Madame Agnesi also wrote a commentary on the Traite analytique des sections coniques of the marquis de l'Hôpital, which, though highly praised by those who saw it in manuscript, was never published. She discussed the curve known as the "witch of Agnesi" or "versiera" as she named it in 1748. (Italian for the rope that turns a sail, taken from the Latin "versoria," meaning "to turn," which was the term used by Luigi Grandi before her." Colson, who translated Agnesi's text to English, perhaps confused "la versiera" with "l'avversiera", and so mistranslated it as "she-devil" or "the witch", with the result that English-speakers and, for some reason, Spanish speakers from Mexico, Cuba, and Spain, know the curve as the "Witch of Agnesi" (La Bruja de Agnesi).). Struik mentions that:

The word [versiera] is derived from Latin vertere, to turn, but is also an abbreviation of Italian avversiera, female devil. Some wit in England once translated it 'witch', and the silly pun is still lovingly preserved in most of our textbooks in English language. ... The curve had already appeared in the writings of Fermat (Oeuvres, I, 279-280; III, 233-234) and of others; the name versiera is from Guido Grandi (Quadratura circuli et hyperbolae, Pisa, 1703). The curve is type 63 in Newton's classification. ... The first to use the term 'witch' in this sense may have been B. Williamson, Integral calculus, 7 (1875), 173;[1] see Oxford English Dictionary.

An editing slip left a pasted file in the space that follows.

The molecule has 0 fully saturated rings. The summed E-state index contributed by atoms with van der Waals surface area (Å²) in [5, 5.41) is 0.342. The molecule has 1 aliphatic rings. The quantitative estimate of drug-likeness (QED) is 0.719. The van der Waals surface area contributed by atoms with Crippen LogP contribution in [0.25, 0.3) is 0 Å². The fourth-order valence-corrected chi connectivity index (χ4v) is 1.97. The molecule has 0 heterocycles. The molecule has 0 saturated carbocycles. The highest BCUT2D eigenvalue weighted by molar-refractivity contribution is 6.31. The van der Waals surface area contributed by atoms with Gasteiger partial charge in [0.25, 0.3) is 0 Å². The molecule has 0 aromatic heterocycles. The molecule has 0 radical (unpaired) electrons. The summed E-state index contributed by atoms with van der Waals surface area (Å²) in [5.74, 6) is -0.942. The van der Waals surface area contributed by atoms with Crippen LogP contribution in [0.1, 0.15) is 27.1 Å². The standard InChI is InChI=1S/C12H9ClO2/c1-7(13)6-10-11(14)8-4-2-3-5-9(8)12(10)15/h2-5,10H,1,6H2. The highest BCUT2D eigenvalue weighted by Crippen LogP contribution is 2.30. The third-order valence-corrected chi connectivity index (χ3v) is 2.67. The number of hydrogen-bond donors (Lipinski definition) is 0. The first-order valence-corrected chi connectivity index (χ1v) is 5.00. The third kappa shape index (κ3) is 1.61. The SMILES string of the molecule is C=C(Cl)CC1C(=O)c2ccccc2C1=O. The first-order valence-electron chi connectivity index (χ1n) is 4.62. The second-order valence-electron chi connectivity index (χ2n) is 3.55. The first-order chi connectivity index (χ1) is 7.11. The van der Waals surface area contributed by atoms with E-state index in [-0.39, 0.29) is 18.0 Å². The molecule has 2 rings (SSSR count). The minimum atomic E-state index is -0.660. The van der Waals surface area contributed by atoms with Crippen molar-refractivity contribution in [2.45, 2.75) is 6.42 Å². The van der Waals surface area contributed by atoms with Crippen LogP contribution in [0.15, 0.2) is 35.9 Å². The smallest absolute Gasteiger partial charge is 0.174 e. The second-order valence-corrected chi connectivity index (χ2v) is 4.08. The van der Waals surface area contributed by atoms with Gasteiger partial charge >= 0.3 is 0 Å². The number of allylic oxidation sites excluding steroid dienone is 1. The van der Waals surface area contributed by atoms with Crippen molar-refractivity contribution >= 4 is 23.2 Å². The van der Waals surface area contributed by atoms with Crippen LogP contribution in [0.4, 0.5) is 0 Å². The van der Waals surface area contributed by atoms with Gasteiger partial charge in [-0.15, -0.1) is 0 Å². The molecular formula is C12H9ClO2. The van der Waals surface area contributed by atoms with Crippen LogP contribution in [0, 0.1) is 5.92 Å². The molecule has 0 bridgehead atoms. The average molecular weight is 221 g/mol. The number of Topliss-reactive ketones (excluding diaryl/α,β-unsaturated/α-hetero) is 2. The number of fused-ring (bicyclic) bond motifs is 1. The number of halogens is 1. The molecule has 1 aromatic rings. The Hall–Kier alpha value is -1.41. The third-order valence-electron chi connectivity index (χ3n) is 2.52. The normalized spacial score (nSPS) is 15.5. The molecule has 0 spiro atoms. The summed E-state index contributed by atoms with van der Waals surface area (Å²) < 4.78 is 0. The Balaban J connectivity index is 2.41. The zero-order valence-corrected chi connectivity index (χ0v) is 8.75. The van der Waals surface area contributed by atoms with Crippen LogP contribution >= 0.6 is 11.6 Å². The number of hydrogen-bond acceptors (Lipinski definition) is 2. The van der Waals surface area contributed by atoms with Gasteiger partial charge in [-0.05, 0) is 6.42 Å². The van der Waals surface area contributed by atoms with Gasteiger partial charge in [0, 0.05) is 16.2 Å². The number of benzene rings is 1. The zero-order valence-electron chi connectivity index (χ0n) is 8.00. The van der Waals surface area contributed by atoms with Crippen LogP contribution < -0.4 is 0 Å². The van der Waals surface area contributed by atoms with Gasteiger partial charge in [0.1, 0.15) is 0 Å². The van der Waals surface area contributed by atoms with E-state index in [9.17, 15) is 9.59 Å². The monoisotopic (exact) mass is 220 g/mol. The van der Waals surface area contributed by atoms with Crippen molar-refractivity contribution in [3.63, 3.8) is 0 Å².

1. ^ "173 Find the area between the witch of Agnesi xy2 = 4a2(2a − x) and its asymptote." (Oxford English Dictionary)

Examples of the curve are those given by the equations

where a is any non-zero constant. The equation

is the simplest among these.

Later life

In 1750, on the illness of her father, she was appointed by Pope Benedict XIV to the chair of mathematics and natural philosophy at Bologna. She was the second woman to be appointed professor at a university. After the death of her father in 1752 she carried out a long-cherished purpose by giving herself to the study of theology, and especially of the Fathers and devoted herself to the poor, homeless, and sick. After holding for some years the office of directress of the Hospice Trivulzio for Blue Nuns at Milan, she herself joined the sisterhood, and in this austere order ended her days.

A crater on Venus was named in her honor.


* This article incorporates text from the Encyclopædia Britannica Eleventh Edition, a publication now in the public domain.

* Larson, Ron; Hostetler, Robert P.; and Edwards, Bruce H. (2003). Calculus of a Single Variable: Early Transcendental Functions (3rd edition). Houghton Mifflin Company. ISBN 0-618-22307-X.

* Mathematics History archive entry for Maria Gaetana Agnesi at the University of Andrews, Scotland


* D. J. Struik, editor, A source book in mathematics, 1200-1800 (Princeton University Press, Princeton, New Jersey, 1986), pp. 178-180. ISBN 0-691-08404-1, ISBN 0-691-02397-2 (pbk).

Further reading

* Kramer, Edna E. (1970). "Agnesi, Maria Gaetana". Dictionary of Scientific Biography 1. New York: Charles Scribner's Sons. 75-77. ISBN 0684101149.

* Mazzotti, Massimo (2001). "Maria Gaetana Agnesi: Mathematics and the making of the Catholic Enlightenment." Isis. v. 92, n. 4: p. 657-683.

* Mazzotti, Massimo (2007). The world of Maria Gaetana Agnesi, mathematician of God. Baltimore: Johns Hopkins University Press.